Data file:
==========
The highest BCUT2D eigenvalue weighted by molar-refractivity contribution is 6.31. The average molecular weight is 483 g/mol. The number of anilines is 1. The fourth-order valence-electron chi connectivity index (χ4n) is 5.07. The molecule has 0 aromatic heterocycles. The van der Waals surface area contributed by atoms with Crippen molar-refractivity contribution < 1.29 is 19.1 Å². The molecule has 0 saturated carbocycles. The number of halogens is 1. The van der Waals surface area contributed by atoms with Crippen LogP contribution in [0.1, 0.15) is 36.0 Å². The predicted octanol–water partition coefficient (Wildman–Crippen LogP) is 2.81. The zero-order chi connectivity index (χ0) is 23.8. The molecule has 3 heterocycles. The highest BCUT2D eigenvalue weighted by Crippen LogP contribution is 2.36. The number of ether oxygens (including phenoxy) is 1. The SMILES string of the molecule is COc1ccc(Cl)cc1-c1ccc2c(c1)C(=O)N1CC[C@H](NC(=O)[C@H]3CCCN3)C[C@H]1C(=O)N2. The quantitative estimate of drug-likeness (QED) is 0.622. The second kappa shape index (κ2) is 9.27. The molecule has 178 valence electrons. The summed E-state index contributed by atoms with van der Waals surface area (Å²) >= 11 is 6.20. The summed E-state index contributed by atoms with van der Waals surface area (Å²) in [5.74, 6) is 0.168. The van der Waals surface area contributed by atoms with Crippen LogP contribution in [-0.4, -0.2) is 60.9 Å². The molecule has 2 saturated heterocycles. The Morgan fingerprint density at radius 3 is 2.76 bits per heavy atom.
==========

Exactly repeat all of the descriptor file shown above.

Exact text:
The highest BCUT2D eigenvalue weighted by molar-refractivity contribution is 6.31. The average molecular weight is 483 g/mol. The number of anilines is 1. The fourth-order valence-electron chi connectivity index (χ4n) is 5.07. The molecule has 0 aromatic heterocycles. The van der Waals surface area contributed by atoms with Crippen molar-refractivity contribution < 1.29 is 19.1 Å². The molecule has 0 saturated carbocycles. The number of halogens is 1. The van der Waals surface area contributed by atoms with Crippen LogP contribution in [0.1, 0.15) is 36.0 Å². The predicted octanol–water partition coefficient (Wildman–Crippen LogP) is 2.81. The zero-order chi connectivity index (χ0) is 23.8. The molecule has 3 heterocycles. The highest BCUT2D eigenvalue weighted by Crippen LogP contribution is 2.36. The number of ether oxygens (including phenoxy) is 1. The SMILES string of the molecule is COc1ccc(Cl)cc1-c1ccc2c(c1)C(=O)N1CC[C@H](NC(=O)[C@H]3CCCN3)C[C@H]1C(=O)N2. The quantitative estimate of drug-likeness (QED) is 0.622. The second kappa shape index (κ2) is 9.27. The molecule has 178 valence electrons. The summed E-state index contributed by atoms with van der Waals surface area (Å²) >= 11 is 6.20. The summed E-state index contributed by atoms with van der Waals surface area (Å²) in [5.74, 6) is 0.168. The van der Waals surface area contributed by atoms with Crippen LogP contribution in [-0.4, -0.2) is 60.9 Å². The molecule has 2 saturated heterocycles. The Morgan fingerprint density at radius 3 is 2.76 bits per heavy atom.